amerian-workers-rotator-720x480

It’s clear that the American public is fed up with the current immigration system, and there have been a lot of ideas and proposals floated around that attempt to fix the issue. Senator Tom Cotton (R-Ark.) penned an op-ed in the New York Times with a perfect response to all of those who appear content with the current immigration crisis.

Cheap immigrant labor pads the pockets of the wealthy while ensuring the American dream is “just out of reach.” Critics say that closing the border and ending cheap foreign labor will “force employers to add benefits and improve workplace conditions to attract workers already here.” And according to Senator Cotton, that is exactly what should happen.

He states that higher wages, better benefits, and more security for American workers are the reason immigration reform is so important. Immigration policy should focus “less on the most powerful and more on everyone else.”

In his piece, he talks about wages and the law of supply and demand. With such vast numbers of workers, including an estimated 12 million illegal aliens currently residing in the U.S. and the one million legal immigrants the U.S. accepts annually, already low wages are continuing to plummet. Real wages for American citizens with and without high school diplomas have been declining since the 1970s, which Senator Cotton says is exacerbated by mass immigration and a surplus of labor.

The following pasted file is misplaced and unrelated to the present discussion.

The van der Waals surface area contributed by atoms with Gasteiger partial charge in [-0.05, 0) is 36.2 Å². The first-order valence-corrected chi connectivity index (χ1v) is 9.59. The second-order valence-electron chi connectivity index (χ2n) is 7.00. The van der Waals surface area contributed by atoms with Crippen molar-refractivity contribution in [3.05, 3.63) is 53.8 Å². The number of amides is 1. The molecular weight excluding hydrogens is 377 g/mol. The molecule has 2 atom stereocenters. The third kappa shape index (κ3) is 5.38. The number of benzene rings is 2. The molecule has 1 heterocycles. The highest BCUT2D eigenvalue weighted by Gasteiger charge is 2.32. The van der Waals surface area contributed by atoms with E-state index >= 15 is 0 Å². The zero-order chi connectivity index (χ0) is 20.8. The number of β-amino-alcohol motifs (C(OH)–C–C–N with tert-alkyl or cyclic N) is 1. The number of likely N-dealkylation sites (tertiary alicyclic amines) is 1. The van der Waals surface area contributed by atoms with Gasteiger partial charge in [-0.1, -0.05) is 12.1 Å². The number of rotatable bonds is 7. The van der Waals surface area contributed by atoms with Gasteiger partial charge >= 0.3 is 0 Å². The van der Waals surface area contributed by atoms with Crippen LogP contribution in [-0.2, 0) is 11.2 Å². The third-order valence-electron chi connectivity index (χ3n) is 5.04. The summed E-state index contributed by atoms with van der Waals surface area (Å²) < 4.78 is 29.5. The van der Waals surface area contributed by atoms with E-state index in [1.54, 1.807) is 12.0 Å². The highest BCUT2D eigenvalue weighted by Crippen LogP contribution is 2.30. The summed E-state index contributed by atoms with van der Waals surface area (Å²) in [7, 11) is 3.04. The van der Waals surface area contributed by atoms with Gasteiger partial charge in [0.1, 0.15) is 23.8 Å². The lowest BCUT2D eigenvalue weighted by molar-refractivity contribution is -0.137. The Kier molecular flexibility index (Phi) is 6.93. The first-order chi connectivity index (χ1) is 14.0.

To fix this problem, Cotton says the country needs secure borders, and the U.S. must decide who and how many can cross that border, keeping the American citizens’ best interests in mind. Today, these best interests would entail a large reduction in legal immigration and a focus on “ultra-high-skill immigrants,” though tomorrow it could be something else. A major flaw in our immigration policy is that it doesn’t evolve to fit the needs of the American people; the last time Congress substantially reformed the immigration system was a half-century ago.

Cotton proposes a policy that gives priority to language skills, education, and work experience which would allow immigrants like doctors to work in rural areas and not push down the working-class wages. He goes on to note that some critics call this “nativism” or “xenophobia,” but it actually gives immigrants who recently arrived to the U.S. a better chance at assimilation, finding a stable job, and achieving the American Dream.